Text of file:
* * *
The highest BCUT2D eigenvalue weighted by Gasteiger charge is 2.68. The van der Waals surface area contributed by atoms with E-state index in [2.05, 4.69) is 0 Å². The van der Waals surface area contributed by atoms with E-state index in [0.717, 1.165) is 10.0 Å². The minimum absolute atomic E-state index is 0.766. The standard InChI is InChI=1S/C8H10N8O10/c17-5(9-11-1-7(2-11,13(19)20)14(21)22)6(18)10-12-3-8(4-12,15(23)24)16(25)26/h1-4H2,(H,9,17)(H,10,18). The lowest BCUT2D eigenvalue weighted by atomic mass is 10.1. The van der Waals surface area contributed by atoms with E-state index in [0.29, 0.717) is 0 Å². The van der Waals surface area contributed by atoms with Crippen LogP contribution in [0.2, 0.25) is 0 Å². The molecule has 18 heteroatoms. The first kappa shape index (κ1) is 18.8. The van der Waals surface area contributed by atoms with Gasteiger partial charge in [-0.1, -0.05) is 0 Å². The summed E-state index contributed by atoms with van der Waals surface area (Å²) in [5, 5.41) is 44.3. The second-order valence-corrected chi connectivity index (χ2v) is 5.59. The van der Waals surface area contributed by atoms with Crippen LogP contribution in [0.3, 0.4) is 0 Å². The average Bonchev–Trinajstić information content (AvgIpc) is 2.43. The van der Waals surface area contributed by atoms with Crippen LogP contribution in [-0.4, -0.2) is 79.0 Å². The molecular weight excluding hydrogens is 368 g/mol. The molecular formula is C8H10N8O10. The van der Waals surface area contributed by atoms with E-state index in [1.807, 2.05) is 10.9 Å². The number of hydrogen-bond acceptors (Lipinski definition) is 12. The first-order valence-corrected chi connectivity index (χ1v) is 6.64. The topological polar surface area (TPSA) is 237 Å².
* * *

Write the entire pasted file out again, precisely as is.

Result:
The highest BCUT2D eigenvalue weighted by Gasteiger charge is 2.68. The van der Waals surface area contributed by atoms with E-state index in [2.05, 4.69) is 0 Å². The van der Waals surface area contributed by atoms with E-state index in [0.717, 1.165) is 10.0 Å². The minimum absolute atomic E-state index is 0.766. The standard InChI is InChI=1S/C8H10N8O10/c17-5(9-11-1-7(2-11,13(19)20)14(21)22)6(18)10-12-3-8(4-12,15(23)24)16(25)26/h1-4H2,(H,9,17)(H,10,18). The lowest BCUT2D eigenvalue weighted by atomic mass is 10.1. The van der Waals surface area contributed by atoms with E-state index in [0.29, 0.717) is 0 Å². The van der Waals surface area contributed by atoms with Crippen LogP contribution in [0.2, 0.25) is 0 Å². The molecule has 18 heteroatoms. The first kappa shape index (κ1) is 18.8. The van der Waals surface area contributed by atoms with Gasteiger partial charge in [-0.1, -0.05) is 0 Å². The summed E-state index contributed by atoms with van der Waals surface area (Å²) in [5, 5.41) is 44.3. The second-order valence-corrected chi connectivity index (χ2v) is 5.59. The van der Waals surface area contributed by atoms with Crippen LogP contribution in [0.3, 0.4) is 0 Å². The average Bonchev–Trinajstić information content (AvgIpc) is 2.43. The van der Waals surface area contributed by atoms with Crippen LogP contribution in [-0.4, -0.2) is 79.0 Å². The molecular weight excluding hydrogens is 368 g/mol. The molecular formula is C8H10N8O10. The van der Waals surface area contributed by atoms with E-state index in [1.807, 2.05) is 10.9 Å². The number of hydrogen-bond acceptors (Lipinski definition) is 12. The first-order valence-corrected chi connectivity index (χ1v) is 6.64. The topological polar surface area (TPSA) is 237 Å².